Last month, in Part I of this article, we explored comps (comparable titles and authors) and how crucial they are not only to getting an agent’s attention, but also to getting your query letter’s pitch read through the right lens. This month, we’ll dive deeper into how you can choose the best possible comps for your manuscript.
First, let’s revisit the idea that your comps have one job, which is to identify an existing audience for your book by filling in the blank in the following sentence:
- “My book will appeal to readers who enjoyed ___.”
That’s the simplest wording, and it’s perfectly fine, but you can certainly mention more than one comp. Something concise like this is also perfectly fine:
- “My book will appeal to fans of Kristin Hannah and Jodi Picoult.”
You could take it up a notch by giving a little teaser about how or why each comp is relevant to your manuscript:
- “My book will appeal to readers who love the richly imagined worlds of N. K. Jemisin and Nnedi Okorafor.”
- “With the wry voice and deep science of The Martian by Andy Weir and the fast pace and crime-thriller elements of Leviathan Wakes by James S. A. Corey, my sci-fi novel…”
- “This WWII-set novel will speak to fans of the heartfelt poignancy of Jamie Ford’s Hotel on the Corner of Bitter and Sweet and the heart wrenching friendship story of Elizabeth Wein’s Code Name Verity.”
The key is to keep it brief: two or three comps and, if you choose, one or two elements of each that that are relevant to your novel. Think snapshot, not photo album. Avoid the temptation to waste valuable space in your query letter pontificating about your comps.
Another pitfall is listing too many comps. More than three muddies the waters, and the slush reader will struggle to understand the thread you think connects them all. And more than three means more potentially wasted query-letter space you could have devoted to your pitch.
Yet another pitfall is comping books that have become canon. The Lord of the Rings, A Song of Ice and Fire, Harry Potter… These series loom so large they blot out the sun, and, as such, will do little to cast light on a more easily identified targeted audience. The fandoms of canonized works are so vast that they spill over and spread out across marketing and genre categories used by the book industry (publishers, marketers, publicists, sales reps, booksellers, librarians) to get the most books into the most hands of their most interested readers. It would be great if every book transcended categorization to become part of the literary canon! But canonization happens years or decades after the book is on the shelf; it most definitely does not happen at the query stage. So comping canonized titles or series is often a missed opportunity.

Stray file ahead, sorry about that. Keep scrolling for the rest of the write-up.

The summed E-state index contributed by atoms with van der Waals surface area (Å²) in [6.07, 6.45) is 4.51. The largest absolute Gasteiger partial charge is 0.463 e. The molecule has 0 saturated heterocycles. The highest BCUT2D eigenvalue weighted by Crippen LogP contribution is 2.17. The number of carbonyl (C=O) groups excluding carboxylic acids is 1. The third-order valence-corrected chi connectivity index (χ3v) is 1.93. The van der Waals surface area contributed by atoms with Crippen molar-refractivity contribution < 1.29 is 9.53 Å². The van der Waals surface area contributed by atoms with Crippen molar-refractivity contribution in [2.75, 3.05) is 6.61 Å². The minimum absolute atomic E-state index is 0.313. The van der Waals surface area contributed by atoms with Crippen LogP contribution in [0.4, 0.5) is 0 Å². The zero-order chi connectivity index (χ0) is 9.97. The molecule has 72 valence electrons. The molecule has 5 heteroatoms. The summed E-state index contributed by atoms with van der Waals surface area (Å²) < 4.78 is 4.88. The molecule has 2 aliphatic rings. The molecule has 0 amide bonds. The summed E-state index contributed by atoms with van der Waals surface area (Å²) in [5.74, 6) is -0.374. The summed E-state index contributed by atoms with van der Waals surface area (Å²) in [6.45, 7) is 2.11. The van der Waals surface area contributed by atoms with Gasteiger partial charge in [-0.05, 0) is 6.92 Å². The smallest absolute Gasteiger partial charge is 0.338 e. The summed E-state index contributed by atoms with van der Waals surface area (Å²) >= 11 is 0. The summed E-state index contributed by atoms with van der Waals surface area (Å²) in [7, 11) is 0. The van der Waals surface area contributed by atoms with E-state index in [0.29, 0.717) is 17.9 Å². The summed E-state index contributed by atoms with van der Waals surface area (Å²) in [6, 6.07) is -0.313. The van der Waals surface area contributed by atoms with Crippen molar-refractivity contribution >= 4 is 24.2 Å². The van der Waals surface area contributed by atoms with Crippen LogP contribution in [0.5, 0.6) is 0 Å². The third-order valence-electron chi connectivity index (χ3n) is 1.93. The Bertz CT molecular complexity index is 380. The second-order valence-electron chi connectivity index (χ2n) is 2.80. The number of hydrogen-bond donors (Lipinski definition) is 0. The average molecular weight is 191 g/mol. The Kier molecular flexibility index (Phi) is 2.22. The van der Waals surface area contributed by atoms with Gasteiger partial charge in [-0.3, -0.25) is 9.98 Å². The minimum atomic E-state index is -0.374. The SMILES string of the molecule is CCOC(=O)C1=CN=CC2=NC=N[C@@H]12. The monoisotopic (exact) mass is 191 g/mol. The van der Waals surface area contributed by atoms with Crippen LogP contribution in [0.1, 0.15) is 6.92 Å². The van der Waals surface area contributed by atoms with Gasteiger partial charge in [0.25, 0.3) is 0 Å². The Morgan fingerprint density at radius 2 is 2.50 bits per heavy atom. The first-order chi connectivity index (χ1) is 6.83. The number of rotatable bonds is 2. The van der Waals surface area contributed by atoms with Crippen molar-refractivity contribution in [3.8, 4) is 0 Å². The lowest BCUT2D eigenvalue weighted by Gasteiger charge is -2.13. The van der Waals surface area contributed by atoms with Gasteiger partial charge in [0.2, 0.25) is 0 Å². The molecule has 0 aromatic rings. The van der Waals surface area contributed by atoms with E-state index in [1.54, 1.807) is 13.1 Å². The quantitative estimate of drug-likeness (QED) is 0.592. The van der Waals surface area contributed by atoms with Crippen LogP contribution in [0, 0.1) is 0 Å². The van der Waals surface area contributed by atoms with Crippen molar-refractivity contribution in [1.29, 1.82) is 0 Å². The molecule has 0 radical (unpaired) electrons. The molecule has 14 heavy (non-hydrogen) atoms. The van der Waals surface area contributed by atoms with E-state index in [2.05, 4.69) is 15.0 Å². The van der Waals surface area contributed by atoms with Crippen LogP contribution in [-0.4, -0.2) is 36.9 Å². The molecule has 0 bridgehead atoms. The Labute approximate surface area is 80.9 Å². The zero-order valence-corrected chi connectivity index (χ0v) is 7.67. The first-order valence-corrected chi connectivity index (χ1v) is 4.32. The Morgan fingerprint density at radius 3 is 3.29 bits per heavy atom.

Let’s look at some other examples. One thing we see often and that works well is a comp mashup. That’s when a writer positions their manuscript at the intersection of two comparables:
- “It’s X-Men meets To All the Boys I’ve Loved Before.”
- “Think Killing Eve meets Outlander.” (Or: “The sexy international intrigue of Killing Eve meets the epic scale and time-traveling cast reminiscent of Outlander.”)
- “Imagine Ferris Bueller as the protagonist of an Agatha Christie–style murder mystery written for middle-grade readers.”
I’m making these examples up as I go along, and it’s kind of fun to imagine how such mashups might work in a completed novel. But I hope they’re helping you think of ways to comp your own manuscripts!
The Importance of the Reading Experience in Choosing Comps
The point of all of this—and I mentioned this in Part I—is that comps should cast a spotlight on your audience. Comps are reader focused, which means they are market focused. Therefore, strive to comp the experience of your book.
Think of your top-ten, all-time favorite books. What is it you remember most about them? Why did they make it onto your list? Because you experienced something. A revelation. A connection to a character who came to feel like a real person to you. A sense of joy or surprise or satisfaction or wonder or exhilaration or even sorrow or fear. The experience of a story is why readers return to their favorite authors and series time and again.
So if you’re writing a work of upmarket women’s fiction about a divorcée who works in a museum and finds herself talking through her problems to the skeleton of a Tyrannosaurus rex that towers over the museum’s foyer, are you going to comp Jurassic Park? No! Please don’t! Why? Because for an audience, the experience of this novel is not going to be anywhere near the experience of Jurassic Park—the novel or the movie. The two stories are simply not going to appeal to the same audience.
When you’re choosing your comps, think first about what experience your novel will deliver to its readers. Be able to articulate that experience. Write it down on a sticky note. From there, it will be easier to think of other books or authors that have already provided a similar experience, hopefully with some degree of visibility or success in its genre’s market.
Creative Commons Photo Credit: Philippe Put